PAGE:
In the Jesusita Fires aftermath, many Santa Barbara, Montecito and Goleta schools have a covering of ash on their playgrounds, lawns and all outside equipment.
Thestate Department of Public Health on Sunday released advice for the safety of students and adults, who will likely return to their campuses for the first time Monday.
While the ash from such fires is relatively nontoxic, it may be irritating to the skin, especially to those with sensitivities.
If the ash is breathed into the lungs, it can be irritating to the nose and throat, and may cause coughing. Exposure to ash in air might trigger asthmatic attacks in residents. Therefore, the following steps are recommended in order to reduce risks:
» Do not allow children to play in the ash.
» Wash off childrens toys before they play with them.
» Avoid getting ash into the air as much as possible. Do not use leaf blowers.
» Well-fitting dust masks, if worn properly, may provide some protection during cleanup. A mask rated N-95 or P-100 that forms a close seal on your face will be more effective in blocking particles than simple surgical or dust masks. Look for masks with two straps, and position one at the back of the neck and the other at the crown of the head. If you cannot get a close face seal, try a different model or size.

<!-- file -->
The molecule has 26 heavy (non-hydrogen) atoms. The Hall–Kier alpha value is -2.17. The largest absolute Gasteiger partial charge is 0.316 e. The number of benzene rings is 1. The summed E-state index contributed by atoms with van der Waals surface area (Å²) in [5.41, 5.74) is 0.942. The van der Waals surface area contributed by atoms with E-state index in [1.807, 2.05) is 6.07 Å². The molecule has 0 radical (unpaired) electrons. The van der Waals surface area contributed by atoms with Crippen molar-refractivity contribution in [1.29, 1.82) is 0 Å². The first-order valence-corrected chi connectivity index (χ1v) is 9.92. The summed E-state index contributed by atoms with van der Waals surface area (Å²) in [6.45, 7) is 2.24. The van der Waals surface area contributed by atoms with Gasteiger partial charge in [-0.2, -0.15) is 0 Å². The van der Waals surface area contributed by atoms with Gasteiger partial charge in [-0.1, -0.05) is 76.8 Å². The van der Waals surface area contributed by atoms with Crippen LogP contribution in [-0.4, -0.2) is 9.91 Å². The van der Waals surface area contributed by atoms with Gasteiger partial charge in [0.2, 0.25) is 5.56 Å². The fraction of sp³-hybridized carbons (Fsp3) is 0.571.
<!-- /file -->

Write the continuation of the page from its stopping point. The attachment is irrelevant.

» Gentle sweeping of indoor and outdoor hard surfaces followed by wet mopping is the best procedure in most cases. A damp cloth or wet mop may be all that is needed on lightly dusted areas.
» Collected ash may be disposed of in the regular trash. Ash may be stored in plastic bags or other containers that will prevent it from being disturbed.
» Minimize ash contact with bare skin by wearing long-sleeved clothing and pants.
» Rinse fruits and vegetables from home gardens before eating them.
The agency also urges that children remain off playgrounds or grass areas until they are cleaned or watered, and that students with asthma or other respiratory conditions remain indoors for a few days.
Furthermore, school staff members who sweep hard surfaces are urged to wear N-95 masks, and to sprinkle grass areas until mildly wet but avoid causing run-off; 15 to 30 minutes of watering is best.